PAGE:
Oct 202003
 
Authors: Todd Nelson

If there is one thing we can all agree on when it comes to

politics, it’s that our system is not working.

Voters are disgusted with apathy reaching epidemic proportions.

Less than 20 percent of voters age 18-24 voted in the 2000

elections, according to a study by Brown University. Less than 50

percent of the entire voting-age population went to the polls in

2000. The same year in Australia 93 percent of the voting

population turned out.

In California we saw a flash of hope. Enraged voters threw out

their governor, replacing him with a man whose only qualifications

seem to be that he speaks better English than George W. Bush. Sure

their new governor is a joke but Californians suddenly remembered

how much power the people still have in this country.

So how do we start turning this boat around before it sinks?

There are two options. The easiest and most effective way to make a

positive change would be to scrap the Constitution and immediately

install me as a dictator with unlimited power. I, and my offspring

after me, would ensure peace, prosperity and justice forever. The

second option is to start the long, hard and vital process of

rebuilding our democracy.

The first step in the process has to be eliminating the

meaningless words that choke out any possibility of real political

debate in this country. We as citizens must demand that politicians

and the mainstream media immediately stop using the following

words: Democrat, Republican, liberal and conservative. These words

mean absolutely nothing. Worse than nothing, these words suck the

meaning out of any sentence in which they are used because they

give the illusion of meaning.

Consider this sentence: “I’m a liberal Democrat.” It contains no

real information. Next time someone tells you this in a political

discussion I insist you immediately slap the offender. Talk about

issues or shut up.

Party labels are meaningless in our system. Conservative

Republicans are against big government, right? But as

“conservative” columnist George Will points out, the Bush

administration is looking to pass the biggest expansion of the

welfare state since the Great Society 40 years ago. Who passed the

biggest reduction in the welfare state in the history of this

country? The arch-conservative Bill Clinton. Bush’s nation-building

catastrophe in Iraq is as far from the usually isolationist

conservative philosophy as possible. I could list instances where

politicians voted against their party platform until all the ink in

the universe was depleted. But the joke’s on us. We keep

re-electing them.

Gen. Wesley Clark was an admitted lifelong Republican who voted

for Nixon and Reagan. Last year he was giving gushing speeches

glorifying the Bush White House at party fundraisers, now he’s

suddenly a Democrat. Does this mean his personal philosophy has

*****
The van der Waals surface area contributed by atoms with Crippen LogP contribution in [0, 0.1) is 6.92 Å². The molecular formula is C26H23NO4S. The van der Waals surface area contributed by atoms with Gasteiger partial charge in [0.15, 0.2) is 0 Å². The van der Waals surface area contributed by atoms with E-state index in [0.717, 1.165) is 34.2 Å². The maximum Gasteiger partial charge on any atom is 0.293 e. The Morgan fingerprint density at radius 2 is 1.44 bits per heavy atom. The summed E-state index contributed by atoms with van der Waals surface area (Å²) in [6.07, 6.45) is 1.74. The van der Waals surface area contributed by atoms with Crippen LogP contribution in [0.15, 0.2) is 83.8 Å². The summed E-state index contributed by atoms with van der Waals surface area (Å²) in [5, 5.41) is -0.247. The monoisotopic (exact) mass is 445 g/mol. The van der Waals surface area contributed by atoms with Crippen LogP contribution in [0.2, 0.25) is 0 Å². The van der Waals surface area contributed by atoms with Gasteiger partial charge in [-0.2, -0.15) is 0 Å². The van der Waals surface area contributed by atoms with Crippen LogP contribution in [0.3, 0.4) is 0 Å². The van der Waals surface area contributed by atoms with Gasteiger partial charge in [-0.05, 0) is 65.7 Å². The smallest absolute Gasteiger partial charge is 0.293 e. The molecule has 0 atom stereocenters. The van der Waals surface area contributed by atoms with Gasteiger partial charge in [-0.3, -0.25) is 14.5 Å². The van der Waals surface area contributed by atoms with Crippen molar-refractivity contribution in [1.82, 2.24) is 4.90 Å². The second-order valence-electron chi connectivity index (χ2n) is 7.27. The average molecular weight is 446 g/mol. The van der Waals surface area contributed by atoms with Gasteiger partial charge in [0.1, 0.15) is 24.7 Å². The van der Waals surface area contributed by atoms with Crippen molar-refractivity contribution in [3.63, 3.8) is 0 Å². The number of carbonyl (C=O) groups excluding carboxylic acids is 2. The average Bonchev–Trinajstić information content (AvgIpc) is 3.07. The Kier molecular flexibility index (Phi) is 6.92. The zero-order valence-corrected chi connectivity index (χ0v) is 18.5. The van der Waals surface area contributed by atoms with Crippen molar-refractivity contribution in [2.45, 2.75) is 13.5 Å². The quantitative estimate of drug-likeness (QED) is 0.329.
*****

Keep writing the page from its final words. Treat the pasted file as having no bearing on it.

changed? No. The only change was the adjective in front of his

name. And as the political scientist Larry Abraham says, “Those who

control the adjectives win.”

The journal Public Opinion Quarterly reported on a poll in which

people were asked to describe themselves as moderate, conservative

or liberal. Then they were asked questions on various policy

issues. Their answers had no resemblance to the positions usually

equated with their professed ideology. One question asked: Do you

think the government should make sure that everybody has a job even

if that means being the employer of last resort? A substantial

percentage of the people calling themselves conservative said yes.

But these people are absolutely not conservatives by any

definition.

This just shows how these empty words confuse us all. We know

how we feel about the issues. We just don’t know which party or

label represents our stance. What’s more we will agree with one

party on one issue and the other on a different issue. The real

world is not as simplistic as left and right.

These words and party affiliations are used as crutches in our

society. They allow politicians and the media to perpetuate the

myth that there is some huge divide. Liberal vs. conservative.

Republican vs. Democrat. “Warning!” they scream, if you don’t vote

for us the other side will win. But I think we’re all pretty

similar in this country. We want a safe place to raise a family and

a decent job. We want clean air and clean water and a functioning

infrastructure. And it’s time we started demanding politicians tell

us exactly how they are going to provide these things instead of

hiding behind phony party names. Talk about issues or shut up.

We citizens use these meaningless words because they allow us to

be politically lazy and disconnected. When these words are gone

we’ll have to start becoming educated on the issues. We’ll have to

start caring. We won’t be able to simply vote Republican or

Democrat as if that was some kind of decision. We’re going to have

to start learning as much about our political representatives as we

know about the contestants on “The Bachelor.” We’ll have to follow

what goes on in Washington the same way we follow the Broncos. That

is the sacrifice the founding fathers envisioned with the words

“government for the people, by the people.”

I don’t blame politicians or the media. I blame me. I blame you.

Voting for the next American Idol is not political participation.

The old saying goes that citizens of a democracy get the government

they deserve. We must strip away the meaningless words and party

affiliations they hide behind and demand real change on real

issues. The time when we could afford to ignore politics is gone

forever. This is step one in reclaiming our democracy. Stay tuned

for step two.

Todd is a journalism major who is endorsing Gary Coleman for

president in 2004.

 

 

 

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